Israeli forces open fire at Palestinian protesters
Israeli forces have fired on groups of protesters at borders with the Palestinian territories, Syria and Lebanon.
Reports say that at least 12 people have died and dozens more have been injured.
In one incident, thousands of Palestinian supporters from Syria entered the Golan Heights, Israel says.
Palestinians are marking the Nakba or Catastrophe, their term for the founding of the Israeli state in 1948.
Hundreds of thousands of Palestinians fled or were forced out of their homes in fighting around the time of its creation.
Responding in a televised address to Sunday's violence, Israeli Prime Minister Benjamin Netanyahu said he hoped "calm and quiet will quickly return, but let nobody be mistaken, we are determined to defend our borders and sovereignty".
Later on Sunday, security forces in the Egyptian capital Cairo fired warning shots and tear gas to break up protests outside the Israeli embassy.
UN Secretary General Ban Ki-moon has called for calm and urged all sides to show "utmost responsibility".
In a statement, he said there was an "unsustainable status quo in the Arab-Israeli conflict, which is only thrown into sharper relief by the profound political changes now under way in the region" and called for a renewed effort to reach comprehensive peace in the region.Impetus
Clashes have been taking place at four separate borders or crossing points - at Erez in Gaza, near Ramallah in the West Bank, on the Golan Heights and at the border with Lebanon.
The unusual flare-ups on the Golan and on the Lebanese border came as Syrian President Bashar al-Assad's regime moved into its third month of confronting its biggest internal challenge in more than 40 years of rule by his family and the Baath Party.
It would be hard not to see a link between the two developments.
To allow a controlled burst of tension on the borders with Israel might have been seen by the Syrian regime as serving several useful purposes: to divert attention from its internal troubles and to burnish its nationalist credentials of steadfast resistance to Israel.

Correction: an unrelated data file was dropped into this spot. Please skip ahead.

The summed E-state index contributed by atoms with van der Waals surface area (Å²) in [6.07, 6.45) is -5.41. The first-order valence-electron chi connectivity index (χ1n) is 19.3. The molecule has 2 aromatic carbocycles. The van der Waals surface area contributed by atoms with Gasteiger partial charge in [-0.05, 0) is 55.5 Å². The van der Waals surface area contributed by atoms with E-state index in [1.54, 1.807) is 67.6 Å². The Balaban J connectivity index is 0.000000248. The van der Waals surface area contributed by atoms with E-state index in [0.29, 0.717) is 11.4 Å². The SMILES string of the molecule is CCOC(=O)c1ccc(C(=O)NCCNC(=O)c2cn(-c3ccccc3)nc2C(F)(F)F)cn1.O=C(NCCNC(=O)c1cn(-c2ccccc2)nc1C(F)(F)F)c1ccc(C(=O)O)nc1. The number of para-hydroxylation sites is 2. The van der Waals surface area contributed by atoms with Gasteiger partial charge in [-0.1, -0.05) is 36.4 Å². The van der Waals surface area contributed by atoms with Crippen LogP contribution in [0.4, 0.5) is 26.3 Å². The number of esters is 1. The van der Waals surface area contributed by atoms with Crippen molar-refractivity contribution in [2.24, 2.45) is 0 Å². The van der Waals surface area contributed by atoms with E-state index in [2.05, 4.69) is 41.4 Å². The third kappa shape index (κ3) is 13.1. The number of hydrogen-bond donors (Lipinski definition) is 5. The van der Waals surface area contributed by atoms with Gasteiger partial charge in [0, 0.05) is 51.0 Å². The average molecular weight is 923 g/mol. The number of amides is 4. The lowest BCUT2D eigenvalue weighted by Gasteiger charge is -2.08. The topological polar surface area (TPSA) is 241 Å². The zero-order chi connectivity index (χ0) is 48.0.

It may also have been aimed at conveying to Israel and the Americans the message that if Mr Assad's grip on power should slip, Israel might face a much more militant Syria.
The BBC's Jon Donnison, in the West Bank town of Ramallah, said this year's Nakba protests have been given impetus by the uprisings in countries across the Middle East and North Africa.
Clashes at the Qalandiya checkpoint in Ramallah continued for hours, with dozens of Palestinians injured.
Palestinian protesters threw stones at Israeli security forces, who fired tear gas and rubber bullets.
On the occupied Golan Heights, the Israeli military said it had only fired warning shots as a large number of protesters tried to breach a border fence near the village of Majdal Shams.
But reports said at least two people had been killed and dozens injured.
Israel's army says this is a "serious" incursion. Brig Gen Yoav Mordechai said soldiers were still trying to control the crowds and that dozens of protesters had crossed.
The army has reportedly sealed off Majdal Shams and is carrying out house-to-house searches for "infiltrators".
Israel seized the strategic territory from Syria in the closing stages of the 1967 Six-Day War.
On the Lebanon-Israel border, a large number of protesters also approached the crossing with Israel.
Dozens of buses had brought protesters to the area under the rally slogan of "March for the return to Palestine".
Lebanese soldiers had fired in the air to try to disperse the protesters, who were chanting: "By our soul, our blood, we sacrifice ourselves for you, Palestine."
Gen Mordechai says Israeli troops fired as demonstrators began vandalising the fence.
Lebanese military officials say 10 people have been killed and scores wounded.
"We are seeing here an Iranian provocation, on both the Syrian and the Lebanese frontiers, to try to exploit the Nakba day commemorations," Gen Mordechai said.
A spokesman for the UN peacekeepers in southern Lebanon called on both sides there to show restraint.
Syria denounced Israeli actions in the Golan Heights and Lebanon as "criminal", Agence France-Presse news agency reported.
"Israel will have to bear full responsibility for its actions," the foreign ministry said.
However, one Israeli official told AFP: "Syria is a police state. Demonstrators do not randomly approach the border without the prior approval of the central government."
On the Israel-Gaza frontier, at the Erez border crossing, Israeli troops opened fire with tanks and machine guns, injuring dozens, Palestinian medical officials said.
Police in Jordan fired tear gas to break up protesters gathering at a village near the Israeli border.
In Cairo, police used tear gas and warning shots to drive back a crowd of several hundred people who were attempting to reach the Israeli embassy in protest.
The Mena state news agency said at least 24 people were injured in the clashes.
Meanwhile in Tel Aviv, Israeli police are investigating whether an Arab-Israeli lorry driver deliberately ploughed into pedestrians, killing one Israeli man.